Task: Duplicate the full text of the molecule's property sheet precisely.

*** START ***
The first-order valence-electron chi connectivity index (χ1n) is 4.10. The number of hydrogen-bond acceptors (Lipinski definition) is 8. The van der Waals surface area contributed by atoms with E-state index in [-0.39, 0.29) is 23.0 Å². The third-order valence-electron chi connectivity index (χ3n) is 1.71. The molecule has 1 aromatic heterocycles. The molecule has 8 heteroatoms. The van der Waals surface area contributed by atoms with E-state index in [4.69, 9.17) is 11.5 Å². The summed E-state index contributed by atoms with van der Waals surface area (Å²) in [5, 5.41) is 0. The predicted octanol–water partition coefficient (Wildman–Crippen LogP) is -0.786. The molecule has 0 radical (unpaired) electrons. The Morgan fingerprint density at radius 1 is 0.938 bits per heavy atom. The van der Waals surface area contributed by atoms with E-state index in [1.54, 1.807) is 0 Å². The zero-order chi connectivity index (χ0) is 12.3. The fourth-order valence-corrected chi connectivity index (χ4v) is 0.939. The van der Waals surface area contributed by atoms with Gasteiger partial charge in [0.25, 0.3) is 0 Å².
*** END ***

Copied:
The first-order valence-electron chi connectivity index (χ1n) is 4.10. The number of hydrogen-bond acceptors (Lipinski definition) is 8. The van der Waals surface area contributed by atoms with E-state index in [-0.39, 0.29) is 23.0 Å². The third-order valence-electron chi connectivity index (χ3n) is 1.71. The molecule has 1 aromatic heterocycles. The molecule has 8 heteroatoms. The van der Waals surface area contributed by atoms with E-state index in [4.69, 9.17) is 11.5 Å². The summed E-state index contributed by atoms with van der Waals surface area (Å²) in [5, 5.41) is 0. The predicted octanol–water partition coefficient (Wildman–Crippen LogP) is -0.786. The molecule has 0 radical (unpaired) electrons. The Morgan fingerprint density at radius 1 is 0.938 bits per heavy atom. The van der Waals surface area contributed by atoms with E-state index in [1.54, 1.807) is 0 Å². The zero-order chi connectivity index (χ0) is 12.3. The fourth-order valence-corrected chi connectivity index (χ4v) is 0.939. The van der Waals surface area contributed by atoms with Gasteiger partial charge in [0.25, 0.3) is 0 Å².